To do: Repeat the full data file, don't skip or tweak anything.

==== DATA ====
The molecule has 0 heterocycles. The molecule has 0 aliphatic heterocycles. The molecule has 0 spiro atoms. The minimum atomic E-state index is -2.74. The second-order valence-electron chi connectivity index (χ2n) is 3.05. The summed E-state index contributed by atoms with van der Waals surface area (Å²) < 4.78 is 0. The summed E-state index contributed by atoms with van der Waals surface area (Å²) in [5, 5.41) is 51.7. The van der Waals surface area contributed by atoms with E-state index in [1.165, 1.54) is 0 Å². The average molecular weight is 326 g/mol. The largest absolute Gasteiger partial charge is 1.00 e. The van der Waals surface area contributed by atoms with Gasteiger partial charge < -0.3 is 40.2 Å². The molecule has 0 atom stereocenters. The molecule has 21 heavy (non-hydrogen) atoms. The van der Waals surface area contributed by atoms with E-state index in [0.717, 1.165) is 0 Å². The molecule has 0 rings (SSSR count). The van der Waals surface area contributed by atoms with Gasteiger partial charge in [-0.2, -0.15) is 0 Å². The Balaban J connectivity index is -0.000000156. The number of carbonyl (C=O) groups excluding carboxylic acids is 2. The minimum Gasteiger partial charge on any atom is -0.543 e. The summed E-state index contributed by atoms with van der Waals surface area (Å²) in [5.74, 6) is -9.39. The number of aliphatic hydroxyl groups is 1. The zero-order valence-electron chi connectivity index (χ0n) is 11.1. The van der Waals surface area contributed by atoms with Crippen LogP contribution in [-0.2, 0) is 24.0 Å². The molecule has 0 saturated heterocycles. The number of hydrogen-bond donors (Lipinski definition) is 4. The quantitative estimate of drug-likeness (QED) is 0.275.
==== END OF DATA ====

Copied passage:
The molecule has 0 heterocycles. The molecule has 0 aliphatic heterocycles. The molecule has 0 spiro atoms. The minimum atomic E-state index is -2.74. The second-order valence-electron chi connectivity index (χ2n) is 3.05. The summed E-state index contributed by atoms with van der Waals surface area (Å²) < 4.78 is 0. The summed E-state index contributed by atoms with van der Waals surface area (Å²) in [5, 5.41) is 51.7. The van der Waals surface area contributed by atoms with E-state index in [1.165, 1.54) is 0 Å². The average molecular weight is 326 g/mol. The largest absolute Gasteiger partial charge is 1.00 e. The van der Waals surface area contributed by atoms with Gasteiger partial charge < -0.3 is 40.2 Å². The molecule has 0 atom stereocenters. The molecule has 21 heavy (non-hydrogen) atoms. The van der Waals surface area contributed by atoms with E-state index in [0.717, 1.165) is 0 Å². The molecule has 0 rings (SSSR count). The van der Waals surface area contributed by atoms with Gasteiger partial charge in [-0.2, -0.15) is 0 Å². The Balaban J connectivity index is -0.000000156. The number of carbonyl (C=O) groups excluding carboxylic acids is 2. The minimum Gasteiger partial charge on any atom is -0.543 e. The summed E-state index contributed by atoms with van der Waals surface area (Å²) in [5.74, 6) is -9.39. The number of aliphatic hydroxyl groups is 1. The zero-order valence-electron chi connectivity index (χ0n) is 11.1. The van der Waals surface area contributed by atoms with Crippen LogP contribution in [-0.2, 0) is 24.0 Å². The molecule has 0 saturated heterocycles. The number of hydrogen-bond donors (Lipinski definition) is 4. The quantitative estimate of drug-likeness (QED) is 0.275.